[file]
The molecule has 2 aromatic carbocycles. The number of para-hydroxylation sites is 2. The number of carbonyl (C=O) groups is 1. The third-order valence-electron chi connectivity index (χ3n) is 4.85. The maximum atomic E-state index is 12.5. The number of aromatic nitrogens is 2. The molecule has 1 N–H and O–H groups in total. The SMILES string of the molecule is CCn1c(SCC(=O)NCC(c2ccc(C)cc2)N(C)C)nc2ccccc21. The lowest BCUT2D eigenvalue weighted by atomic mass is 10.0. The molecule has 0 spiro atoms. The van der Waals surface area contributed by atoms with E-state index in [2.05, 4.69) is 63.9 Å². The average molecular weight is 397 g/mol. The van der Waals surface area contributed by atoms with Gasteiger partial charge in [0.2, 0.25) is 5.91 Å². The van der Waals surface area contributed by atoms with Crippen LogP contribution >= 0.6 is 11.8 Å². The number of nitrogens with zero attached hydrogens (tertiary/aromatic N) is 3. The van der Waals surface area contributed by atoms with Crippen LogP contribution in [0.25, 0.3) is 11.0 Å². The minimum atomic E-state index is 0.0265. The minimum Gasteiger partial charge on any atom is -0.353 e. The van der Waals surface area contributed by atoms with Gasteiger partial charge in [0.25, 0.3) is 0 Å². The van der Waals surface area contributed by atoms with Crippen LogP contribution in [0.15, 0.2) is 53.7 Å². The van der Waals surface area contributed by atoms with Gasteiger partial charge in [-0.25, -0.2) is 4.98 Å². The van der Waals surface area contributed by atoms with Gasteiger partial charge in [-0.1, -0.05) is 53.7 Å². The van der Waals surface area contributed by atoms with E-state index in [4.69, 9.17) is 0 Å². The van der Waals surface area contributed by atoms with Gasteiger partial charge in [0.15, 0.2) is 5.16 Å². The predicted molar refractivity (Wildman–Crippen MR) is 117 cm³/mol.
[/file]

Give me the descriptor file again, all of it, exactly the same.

The molecule has 2 aromatic carbocycles. The number of para-hydroxylation sites is 2. The number of carbonyl (C=O) groups is 1. The third-order valence-electron chi connectivity index (χ3n) is 4.85. The maximum atomic E-state index is 12.5. The number of aromatic nitrogens is 2. The molecule has 1 N–H and O–H groups in total. The SMILES string of the molecule is CCn1c(SCC(=O)NCC(c2ccc(C)cc2)N(C)C)nc2ccccc21. The lowest BCUT2D eigenvalue weighted by atomic mass is 10.0. The molecule has 0 spiro atoms. The van der Waals surface area contributed by atoms with E-state index in [2.05, 4.69) is 63.9 Å². The average molecular weight is 397 g/mol. The van der Waals surface area contributed by atoms with Gasteiger partial charge in [0.2, 0.25) is 5.91 Å². The van der Waals surface area contributed by atoms with Crippen LogP contribution >= 0.6 is 11.8 Å². The number of nitrogens with zero attached hydrogens (tertiary/aromatic N) is 3. The van der Waals surface area contributed by atoms with Crippen LogP contribution in [0.25, 0.3) is 11.0 Å². The minimum atomic E-state index is 0.0265. The minimum Gasteiger partial charge on any atom is -0.353 e. The van der Waals surface area contributed by atoms with Gasteiger partial charge in [0.25, 0.3) is 0 Å². The van der Waals surface area contributed by atoms with Crippen LogP contribution in [0.15, 0.2) is 53.7 Å². The van der Waals surface area contributed by atoms with Gasteiger partial charge in [-0.25, -0.2) is 4.98 Å². The van der Waals surface area contributed by atoms with Gasteiger partial charge in [-0.1, -0.05) is 53.7 Å². The van der Waals surface area contributed by atoms with E-state index in [4.69, 9.17) is 0 Å². The van der Waals surface area contributed by atoms with Gasteiger partial charge in [0.15, 0.2) is 5.16 Å². The predicted molar refractivity (Wildman–Crippen MR) is 117 cm³/mol.